Saturday, January 03, 2009

We ground our lives in our Catholic-Christian contemplative prayer and our Zen Buddhist meditative practice -- as well as the engaged service that flows from both of these practices and traditions. These two are not two for us. Nor are they one. They are each themselves and we visit them as themselves. They are kind to each other. They respect each other. They dwell comfortably in practice and dialogue with each other and with us.
Becoming a Buddha
There is a simple way to become a Buddha: When you refrain from unwholesome action, are not attached to birth and death, and are compassionate toward all sentient beings, respectful to seniors and kind to juniors, not excluding or desiring anything, with no designing thoughts or worries, you will be called a buddha. Do not seek anything else.
(--Zen Master Dogen, Moon in a Dewdrop, edited by Kazuaki Tanahashi)
We do not seek anything else other. We daily try try try this practice.
Reading: St. Augustine's Tractates on St. John. The Twin Commandments on Love
The Lord himself came, the Teacher of love, full of love, shortening the word upon the earth, as it was foretold that he would do. He showed that from the two precepts of love depend the whole of the Law and the prophets.
What are these two commandments? Join me, my brethren, in recollecting them. They ought to be thoroughly familiar to you and not just come into your mind when we recite them: they ought never to be blotted out from your hearts. Always and everywhere, bear in mind that you must love God and your neighbour, love "God with all your heart, and with all your soul, and with all your mind; and love your neighbour as you would love yourself."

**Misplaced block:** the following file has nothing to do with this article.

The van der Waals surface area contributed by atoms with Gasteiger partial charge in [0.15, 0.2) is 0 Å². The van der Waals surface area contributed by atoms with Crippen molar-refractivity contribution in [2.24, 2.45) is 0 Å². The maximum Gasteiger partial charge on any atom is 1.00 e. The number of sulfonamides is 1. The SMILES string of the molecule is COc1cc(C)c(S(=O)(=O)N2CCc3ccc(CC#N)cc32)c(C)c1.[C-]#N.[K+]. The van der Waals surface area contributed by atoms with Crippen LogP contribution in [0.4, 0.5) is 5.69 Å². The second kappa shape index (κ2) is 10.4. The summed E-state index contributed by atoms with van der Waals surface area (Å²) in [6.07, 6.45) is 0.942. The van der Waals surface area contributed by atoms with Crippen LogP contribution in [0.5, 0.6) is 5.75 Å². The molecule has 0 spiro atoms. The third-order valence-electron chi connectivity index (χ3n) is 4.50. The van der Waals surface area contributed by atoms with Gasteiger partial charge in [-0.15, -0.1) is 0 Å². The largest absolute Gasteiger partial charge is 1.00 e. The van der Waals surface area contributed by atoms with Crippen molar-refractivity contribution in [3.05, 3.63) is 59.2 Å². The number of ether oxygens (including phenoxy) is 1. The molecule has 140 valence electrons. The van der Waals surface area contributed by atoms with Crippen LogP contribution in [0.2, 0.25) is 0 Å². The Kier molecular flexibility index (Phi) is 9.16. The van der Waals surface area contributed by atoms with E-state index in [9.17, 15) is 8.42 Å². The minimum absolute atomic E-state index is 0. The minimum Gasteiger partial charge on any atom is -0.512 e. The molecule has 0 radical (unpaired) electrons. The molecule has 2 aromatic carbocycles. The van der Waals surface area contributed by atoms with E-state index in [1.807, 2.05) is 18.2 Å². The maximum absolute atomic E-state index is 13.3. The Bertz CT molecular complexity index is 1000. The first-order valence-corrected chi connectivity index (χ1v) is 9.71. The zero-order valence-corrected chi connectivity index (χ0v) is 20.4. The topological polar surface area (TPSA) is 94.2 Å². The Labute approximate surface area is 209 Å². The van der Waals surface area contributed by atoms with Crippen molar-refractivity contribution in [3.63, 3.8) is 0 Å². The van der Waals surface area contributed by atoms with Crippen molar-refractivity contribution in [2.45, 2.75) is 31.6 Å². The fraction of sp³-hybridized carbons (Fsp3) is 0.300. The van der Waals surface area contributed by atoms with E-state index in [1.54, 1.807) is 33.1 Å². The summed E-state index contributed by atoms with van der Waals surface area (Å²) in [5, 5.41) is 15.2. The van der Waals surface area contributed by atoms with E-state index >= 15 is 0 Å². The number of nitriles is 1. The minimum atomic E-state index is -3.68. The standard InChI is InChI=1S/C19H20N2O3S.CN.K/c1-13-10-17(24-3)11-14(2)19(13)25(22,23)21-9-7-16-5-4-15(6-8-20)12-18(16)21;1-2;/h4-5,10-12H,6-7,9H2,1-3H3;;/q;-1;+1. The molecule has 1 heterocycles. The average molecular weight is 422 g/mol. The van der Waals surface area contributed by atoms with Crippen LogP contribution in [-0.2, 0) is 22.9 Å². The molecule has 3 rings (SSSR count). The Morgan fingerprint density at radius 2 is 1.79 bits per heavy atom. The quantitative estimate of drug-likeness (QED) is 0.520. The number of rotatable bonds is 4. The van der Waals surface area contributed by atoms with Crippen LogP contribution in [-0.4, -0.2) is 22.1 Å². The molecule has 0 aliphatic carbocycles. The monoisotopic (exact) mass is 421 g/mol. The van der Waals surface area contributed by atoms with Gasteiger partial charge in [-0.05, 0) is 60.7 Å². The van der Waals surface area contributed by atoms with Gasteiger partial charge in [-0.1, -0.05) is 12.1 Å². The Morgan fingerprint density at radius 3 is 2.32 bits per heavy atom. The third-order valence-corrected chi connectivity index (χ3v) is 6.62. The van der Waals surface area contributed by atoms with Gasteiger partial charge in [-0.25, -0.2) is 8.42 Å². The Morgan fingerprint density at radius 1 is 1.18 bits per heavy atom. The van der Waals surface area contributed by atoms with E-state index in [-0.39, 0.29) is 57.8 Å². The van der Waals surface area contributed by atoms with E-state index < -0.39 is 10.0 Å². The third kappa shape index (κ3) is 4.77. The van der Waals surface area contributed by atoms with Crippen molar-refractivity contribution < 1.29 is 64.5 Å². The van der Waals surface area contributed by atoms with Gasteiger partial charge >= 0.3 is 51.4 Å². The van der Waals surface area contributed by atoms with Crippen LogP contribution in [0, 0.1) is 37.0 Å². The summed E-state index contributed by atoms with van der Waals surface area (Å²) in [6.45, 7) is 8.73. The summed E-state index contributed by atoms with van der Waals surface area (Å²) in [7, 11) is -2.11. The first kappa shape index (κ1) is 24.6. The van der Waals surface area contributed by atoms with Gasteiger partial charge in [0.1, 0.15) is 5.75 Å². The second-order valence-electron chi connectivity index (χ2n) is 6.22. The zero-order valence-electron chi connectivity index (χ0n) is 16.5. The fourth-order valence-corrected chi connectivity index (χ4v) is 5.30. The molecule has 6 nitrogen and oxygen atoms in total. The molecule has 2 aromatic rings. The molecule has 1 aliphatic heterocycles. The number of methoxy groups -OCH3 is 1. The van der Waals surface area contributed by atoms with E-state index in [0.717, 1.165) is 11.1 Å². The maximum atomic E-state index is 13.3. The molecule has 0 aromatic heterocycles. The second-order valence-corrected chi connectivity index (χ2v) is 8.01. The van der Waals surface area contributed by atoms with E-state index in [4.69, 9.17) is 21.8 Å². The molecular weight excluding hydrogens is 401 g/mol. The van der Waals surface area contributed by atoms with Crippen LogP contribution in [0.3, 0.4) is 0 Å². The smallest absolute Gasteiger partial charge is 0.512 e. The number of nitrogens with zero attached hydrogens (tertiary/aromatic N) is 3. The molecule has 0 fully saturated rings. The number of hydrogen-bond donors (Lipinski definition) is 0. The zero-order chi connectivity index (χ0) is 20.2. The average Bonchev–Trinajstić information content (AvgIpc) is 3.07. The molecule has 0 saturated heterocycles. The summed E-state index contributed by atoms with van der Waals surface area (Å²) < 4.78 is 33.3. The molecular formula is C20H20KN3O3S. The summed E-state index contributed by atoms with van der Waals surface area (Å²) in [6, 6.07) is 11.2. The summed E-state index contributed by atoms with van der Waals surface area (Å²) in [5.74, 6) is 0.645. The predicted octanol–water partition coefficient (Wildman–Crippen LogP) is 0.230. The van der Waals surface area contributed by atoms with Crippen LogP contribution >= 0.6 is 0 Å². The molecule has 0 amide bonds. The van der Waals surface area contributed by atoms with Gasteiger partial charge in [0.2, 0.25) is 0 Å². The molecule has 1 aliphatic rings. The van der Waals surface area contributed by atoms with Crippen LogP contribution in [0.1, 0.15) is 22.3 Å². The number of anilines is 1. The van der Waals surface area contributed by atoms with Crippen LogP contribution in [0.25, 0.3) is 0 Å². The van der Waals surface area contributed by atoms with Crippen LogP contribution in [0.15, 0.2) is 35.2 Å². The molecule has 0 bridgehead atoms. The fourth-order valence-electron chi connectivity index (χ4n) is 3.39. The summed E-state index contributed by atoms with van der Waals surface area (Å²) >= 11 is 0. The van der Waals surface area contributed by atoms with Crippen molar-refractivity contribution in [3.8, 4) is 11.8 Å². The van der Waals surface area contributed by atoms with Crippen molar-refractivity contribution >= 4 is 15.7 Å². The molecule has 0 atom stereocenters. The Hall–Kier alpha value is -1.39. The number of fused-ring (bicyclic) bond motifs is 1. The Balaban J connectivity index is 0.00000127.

We must always ponder these words, meditate them, hold them in our minds, practise them and bring them to fruition. As far as teaching is concerned, the love of God comes first; but as far as doing is concerned, the love of our neighbour comes first. Whoever sets out to teach you these two commandments of love must not commend your neighbour to you first, and then God, but God first and then your neighbour. (--Augustine)
In front room at dawn practice dog and cat lay nose to nose between two zafus holding stillness atop.
Augustine continues:
You, on the other hand, do not yet see God, but loving your neighbour will bring you that sight. By loving your neighbour you purify your eyes so that they are ready to see God, as John clearly says: "If you do not love your brother, whom you see, how can you love God, whom you do not see?"

You are told “Love God”. If you say to me “Show me whom I should love”, what can I say except what John says? "No man has ever seen God." But you must not think yourself wholly unsuited to seeing God: "God is love, says John, and whoever dwells in love dwells in God." So love whoever is nearest to you and look inside you to see where that love is coming from: thus, as far as you are capable, you will see God.